However, diversity and inclusion in feminism were prevailing topics of discussion. Abdel-Magied discussed the issue of intersectionality, the varying factors that affect a woman at the same time such as race, low income, religion and sexual identity. And she spoke of her struggle being perceived as both a Muslim and a feminist. Overall, there seemed to be a general enthusiasm between both speakers to share and learn from their respective experiences.
It wasn’t long before the issue of ‘white feminism’ was brought up by an audience member. According to UCLA’s Femme Magazine, white feminism describes the belief system of privileged straight, white middle-class women who fail to recognise intersectionality. I had begun to wonder if the issue of white feminism was building strength in Australia, and was interested to see where Summers and Abdel-Magied stood on the issue. In her response, Abdel-Magied stated that she didn’t subscribe to white feminism because it was divisive. Summers seemed too indignant to give a full response. Admittedly, I felt a sense of relief from their replies. The white feminism moniker proliferates feminist media in the United States, especially in the social media realm. There are various blogs and articles written about the matter and informational videos explaining why all women should know about white feminism. One blogger developed a Venn diagram to demonstrate the varying degrees of white feminism. Apparently, you don’t have to be white or female to be a white feminist, you just have to think like one. As a woman of Maori heritage, racism and classism are issues that affect my experiences as a woman. However, as I waded through the various arguments, I couldn’t help but feel that this was an issue tied up in the deeply entrenched racial and social problems of the United States. The name itself, white feminism, implies that all white women subscribe to a privileged mindset, but in an age where the world functions on a global level, privilege has many forms.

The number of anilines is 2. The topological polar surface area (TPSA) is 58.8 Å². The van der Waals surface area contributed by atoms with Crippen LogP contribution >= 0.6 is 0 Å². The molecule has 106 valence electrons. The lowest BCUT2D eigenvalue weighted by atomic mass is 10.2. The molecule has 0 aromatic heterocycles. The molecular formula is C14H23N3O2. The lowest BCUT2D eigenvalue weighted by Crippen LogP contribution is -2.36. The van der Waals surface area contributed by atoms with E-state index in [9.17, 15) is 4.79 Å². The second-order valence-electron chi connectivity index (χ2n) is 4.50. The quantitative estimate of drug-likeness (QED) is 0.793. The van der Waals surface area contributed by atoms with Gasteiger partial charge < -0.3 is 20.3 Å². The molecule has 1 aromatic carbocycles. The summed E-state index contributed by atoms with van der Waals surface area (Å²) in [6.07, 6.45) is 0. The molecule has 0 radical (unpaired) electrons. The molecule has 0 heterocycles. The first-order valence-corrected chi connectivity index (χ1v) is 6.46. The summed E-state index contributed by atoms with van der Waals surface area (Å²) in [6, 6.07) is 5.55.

A backlash against traditional feminism also appears to be a trend among new age feminists. Gloria Steinem was recently heavily criticised for being a white feminist, because of her perceived failure to fully acknowledge intersectional issues, in particular, race and transgender issues, affecting women. Like Summers, Steinem, also a journalist, was a pioneering feminist activist of her era who demonstrated against the Vietnam War. She was also heavily involved in the American civil rights movement. There’s a feeling of preciousness when new age feminists argue that Steinem, Summers, and feminists of their generation are no longer relevant to the cause, considering many of the privileges and freedom of choice women have today, are a direct result of the activism of our feminist pioneers.
Summers and Yassmin Abdel-Magied, represented two feminists from different backgrounds, experiences, and generations who were able to discuss and share their experiences with open minds. If similar discussions are able to get started among our richly diverse feminist community, perhaps feminism will be able to evolve into a new and inclusive identity, where everyone feels they belong.